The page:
The Public Company Accounting Oversight Board, the watchdog agency for the accounting industry, has fined big firm Ernst & Young $2 million for alleged lapses in three audits of a pharmaceutical company. The Board said the civil fine against the accounting firm was the largest it has levied since it began operating in 2003. At issue are audits of Medicis Pharmaceutical Corp. in 2005, 2006 and 2007.
The independent agency also censured Ernst & Young. Three current firm partners and one who has retired were also sanctioned by the Board. Censure generally brings the possibility that a firm or individual could face a stiffer sanction if the alleged violation is repeated. In the audits, Ernst & Young failed to properly evaluate a significant element, the amount Medicis set aside to account for the cost of product returns, according to the oversight board. Medicis, based in Scottsdale, Ariz., makes drugs for skin conditions such as acne and facial wrinkles.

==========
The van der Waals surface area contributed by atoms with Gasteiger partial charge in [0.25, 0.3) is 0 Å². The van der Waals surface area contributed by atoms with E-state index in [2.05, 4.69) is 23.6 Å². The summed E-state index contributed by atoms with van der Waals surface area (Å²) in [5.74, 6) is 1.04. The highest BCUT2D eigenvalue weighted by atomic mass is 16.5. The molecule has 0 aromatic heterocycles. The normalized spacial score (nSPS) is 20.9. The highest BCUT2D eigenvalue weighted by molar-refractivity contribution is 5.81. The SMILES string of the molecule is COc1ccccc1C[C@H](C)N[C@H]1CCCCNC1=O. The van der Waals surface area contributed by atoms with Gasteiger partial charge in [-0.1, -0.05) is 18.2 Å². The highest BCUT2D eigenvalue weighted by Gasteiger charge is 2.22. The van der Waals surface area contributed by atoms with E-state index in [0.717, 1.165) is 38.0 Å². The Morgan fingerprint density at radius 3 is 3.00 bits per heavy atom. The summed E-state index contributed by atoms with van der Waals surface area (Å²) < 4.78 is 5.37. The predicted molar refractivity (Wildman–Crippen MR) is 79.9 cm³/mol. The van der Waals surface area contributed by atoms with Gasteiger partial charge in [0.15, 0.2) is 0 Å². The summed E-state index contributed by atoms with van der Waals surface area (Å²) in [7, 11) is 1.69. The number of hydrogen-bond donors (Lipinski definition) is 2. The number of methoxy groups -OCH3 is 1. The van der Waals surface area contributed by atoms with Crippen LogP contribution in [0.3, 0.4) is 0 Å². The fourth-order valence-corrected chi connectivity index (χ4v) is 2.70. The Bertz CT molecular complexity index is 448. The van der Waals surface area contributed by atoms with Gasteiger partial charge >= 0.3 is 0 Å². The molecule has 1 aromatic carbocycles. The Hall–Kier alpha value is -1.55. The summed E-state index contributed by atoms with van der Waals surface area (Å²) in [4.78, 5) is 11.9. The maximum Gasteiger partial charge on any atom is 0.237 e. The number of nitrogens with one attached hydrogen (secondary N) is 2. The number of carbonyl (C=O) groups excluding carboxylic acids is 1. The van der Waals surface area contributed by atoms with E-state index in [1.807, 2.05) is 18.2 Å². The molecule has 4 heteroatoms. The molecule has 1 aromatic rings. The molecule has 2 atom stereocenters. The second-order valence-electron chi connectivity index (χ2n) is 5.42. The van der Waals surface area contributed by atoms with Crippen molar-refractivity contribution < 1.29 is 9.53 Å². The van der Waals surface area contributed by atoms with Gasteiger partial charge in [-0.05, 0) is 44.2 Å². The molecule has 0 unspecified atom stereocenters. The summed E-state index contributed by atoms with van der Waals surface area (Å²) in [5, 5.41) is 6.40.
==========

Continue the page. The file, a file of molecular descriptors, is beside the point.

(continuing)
Ernst & Young is one of the Big Four accounting firms that dominate the market, along with PricewaterhouseCoopers, KPMG and Deloitte. Ernst & Young has been Medicis’ outside auditor for more than 20 years. It was contended that the firm and the four partners “failed to fulfill their bedrock responsibility.” PCAOB Chairman James Doty said in a statement:
The auditor’s job is to exercise professional skepticism in evaluating a public company’s accounting and in conducting its audit, to ensure that investors receive reliable information – which did not happen in this case.
Congress created the PCAOB in a 2002 anti-fraud law responding to the wave of corporate scandals that began with Enron in late 2001. It has subpoena power and the authority to discipline accountants. PCAOB’s operations are funded by fees levied on public companies according to their size. In the latest settlements, the PCAOB barred Ernst & Young partner Jeffrey Anderson from all public-company accounting for at least two years and fined him $50,000. Robert Thibault, who retired from the firm, was barred for at least one year and fined $25,000. Two partners at the firm, Ronald Butler and Thomas Christie, were censured and Butler also was fined $25,000.
Source: Claims Journal
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